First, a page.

There on the counter is a tiny white pill. It’s one of the many pills I take every morning. There are the supplemental vitamins and minerals, and there is the medication for my glaucoma. There’s the blood thinner, the cholesterol lower-er, and the one to stave off my IBS. And that’s just the starting line-up. The really heavy hitters don’t even make sense. First, I’m not epileptic, but the anticonvulsant levels out the swings of my bipolar fairly well. Second, I’ve not been diagnosed psychotic, but it’s an antipsychotic that picks up the slack where the anticonvulsant leaves off.

And there, on the counter, is the latter, the one that kept me out of the hospital last winter. That bad johnny is $125 a month, but last winter the cost wasn’t the problem. The problem was that I really didn’t care if I took it or not. When the shrink said, “But it will make you feel better, Jennifer. Don’t you want to feel better?” my response was sullen silence. Ask a manic depressive who’s scraping the bottom of the ‘will to live’ barrel if they want to feel better and that’s what you get. A non-answer from someone who doesn’t give a damn about feeling better.

You’d think such a life changing pill would be bigger. It’s even smaller than the flea pill we give Mr. Buckles. It’s tiny. So tiny that an extra one could easily slide out of the bottle when I tipped out my dose, so tiny that it could slip right out of my hand when I popped a fistful of meds into my mouth. Either way, the pill had landed on the kitchen counter this morning.

So which was it? Was it a wayward extra that I didn’t need to take? Or was it the one I should have taken? If I took this pill and I’d already taken one, I’d be doubling up for the day. If I didn’t take this pill and I hadn’t had one already, I’d miss a day. There was a 50/50 chance that I’d guess correctly, and my action based on that guess would have serious ramifications. How I chose to proceed would determine on whom disaster would fall. It would be me, or him.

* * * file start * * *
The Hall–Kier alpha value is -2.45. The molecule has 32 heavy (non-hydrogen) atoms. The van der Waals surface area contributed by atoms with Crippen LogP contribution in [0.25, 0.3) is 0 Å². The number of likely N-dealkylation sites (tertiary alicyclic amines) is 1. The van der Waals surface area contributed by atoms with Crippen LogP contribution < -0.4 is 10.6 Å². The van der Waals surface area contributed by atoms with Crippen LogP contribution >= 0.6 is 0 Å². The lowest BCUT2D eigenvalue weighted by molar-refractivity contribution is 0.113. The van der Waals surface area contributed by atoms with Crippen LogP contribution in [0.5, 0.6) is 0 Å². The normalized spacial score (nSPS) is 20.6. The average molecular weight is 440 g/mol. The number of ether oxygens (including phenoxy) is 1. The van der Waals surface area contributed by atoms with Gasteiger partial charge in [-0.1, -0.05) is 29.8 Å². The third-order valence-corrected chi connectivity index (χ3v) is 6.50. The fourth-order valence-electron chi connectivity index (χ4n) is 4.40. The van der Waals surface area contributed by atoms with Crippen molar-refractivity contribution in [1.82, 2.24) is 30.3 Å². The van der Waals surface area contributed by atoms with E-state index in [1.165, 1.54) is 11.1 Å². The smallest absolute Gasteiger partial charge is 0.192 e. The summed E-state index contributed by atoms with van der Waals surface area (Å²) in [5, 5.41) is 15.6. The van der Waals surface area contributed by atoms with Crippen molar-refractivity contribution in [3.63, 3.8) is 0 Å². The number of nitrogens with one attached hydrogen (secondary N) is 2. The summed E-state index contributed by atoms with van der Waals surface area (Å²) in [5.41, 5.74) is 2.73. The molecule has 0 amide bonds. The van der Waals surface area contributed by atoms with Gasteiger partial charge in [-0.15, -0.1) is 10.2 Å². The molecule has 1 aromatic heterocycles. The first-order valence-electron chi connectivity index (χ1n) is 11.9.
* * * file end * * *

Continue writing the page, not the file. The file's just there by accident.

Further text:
If I took the pill twice, it would be hell for me. The known results of doubling up on this particular drug were well known. There had been medical studies done, and there were warnings on the package. I would experience dizziness, uncontrollable shaking in my extremities, blood in my stool, and an urgent need to pass said bloody stool.

In contrast, if I didn’t take a pill at all, it would be hell for my boyfriend. I would become ‘irritable’. Last time I missed a pill was on Valentine’s Day. I wanted to serve fresh grapefruit for brunch, but grapefruit is out of season in February, so it was impossible to peel. I couldn’t get a grip on it, and the tiny shards of rind got all up under my fingernails. It hurt. It made me angry. My boyfriend walked into the kitchen whistling ‘happy days are here again’, so I hurled the grapefruit at his head. It grazed his shoulder, bounced up, and smashed against the wall above the bay window. I had to pay the maid an extra twenty to climb up on the table and clean up the pulp and juice that had splattered on the glass.